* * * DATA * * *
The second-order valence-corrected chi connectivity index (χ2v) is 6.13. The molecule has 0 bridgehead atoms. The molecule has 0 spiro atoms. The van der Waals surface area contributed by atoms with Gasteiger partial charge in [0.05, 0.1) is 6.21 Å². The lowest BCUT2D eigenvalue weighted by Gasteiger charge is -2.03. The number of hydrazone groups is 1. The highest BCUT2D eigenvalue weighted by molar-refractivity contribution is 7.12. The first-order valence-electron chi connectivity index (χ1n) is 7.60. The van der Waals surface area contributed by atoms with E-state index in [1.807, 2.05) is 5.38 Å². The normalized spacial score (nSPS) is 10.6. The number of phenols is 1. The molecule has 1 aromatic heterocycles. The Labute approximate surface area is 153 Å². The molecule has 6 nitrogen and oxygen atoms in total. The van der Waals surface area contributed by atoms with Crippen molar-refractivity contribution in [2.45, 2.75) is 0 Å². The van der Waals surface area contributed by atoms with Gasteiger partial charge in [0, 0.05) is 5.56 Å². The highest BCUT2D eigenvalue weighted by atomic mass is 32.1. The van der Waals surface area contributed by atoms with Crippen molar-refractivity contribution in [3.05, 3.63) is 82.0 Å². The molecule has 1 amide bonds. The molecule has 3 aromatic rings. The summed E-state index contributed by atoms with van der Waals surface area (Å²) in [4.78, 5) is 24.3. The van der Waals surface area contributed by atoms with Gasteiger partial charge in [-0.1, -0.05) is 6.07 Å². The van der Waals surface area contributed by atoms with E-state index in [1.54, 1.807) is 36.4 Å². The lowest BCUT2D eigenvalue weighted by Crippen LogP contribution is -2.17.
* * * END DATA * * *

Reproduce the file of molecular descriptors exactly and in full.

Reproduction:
The second-order valence-corrected chi connectivity index (χ2v) is 6.13. The molecule has 0 bridgehead atoms. The molecule has 0 spiro atoms. The van der Waals surface area contributed by atoms with Gasteiger partial charge in [0.05, 0.1) is 6.21 Å². The lowest BCUT2D eigenvalue weighted by Gasteiger charge is -2.03. The number of hydrazone groups is 1. The highest BCUT2D eigenvalue weighted by molar-refractivity contribution is 7.12. The first-order valence-electron chi connectivity index (χ1n) is 7.60. The van der Waals surface area contributed by atoms with E-state index in [1.807, 2.05) is 5.38 Å². The normalized spacial score (nSPS) is 10.6. The number of phenols is 1. The molecule has 1 aromatic heterocycles. The Labute approximate surface area is 153 Å². The molecule has 6 nitrogen and oxygen atoms in total. The van der Waals surface area contributed by atoms with Crippen molar-refractivity contribution in [2.45, 2.75) is 0 Å². The van der Waals surface area contributed by atoms with Gasteiger partial charge in [0, 0.05) is 5.56 Å². The highest BCUT2D eigenvalue weighted by atomic mass is 32.1. The van der Waals surface area contributed by atoms with Crippen molar-refractivity contribution in [3.05, 3.63) is 82.0 Å². The molecule has 1 amide bonds. The molecule has 3 aromatic rings. The summed E-state index contributed by atoms with van der Waals surface area (Å²) in [4.78, 5) is 24.3. The van der Waals surface area contributed by atoms with Gasteiger partial charge in [-0.1, -0.05) is 6.07 Å². The van der Waals surface area contributed by atoms with E-state index in [1.54, 1.807) is 36.4 Å². The lowest BCUT2D eigenvalue weighted by Crippen LogP contribution is -2.17.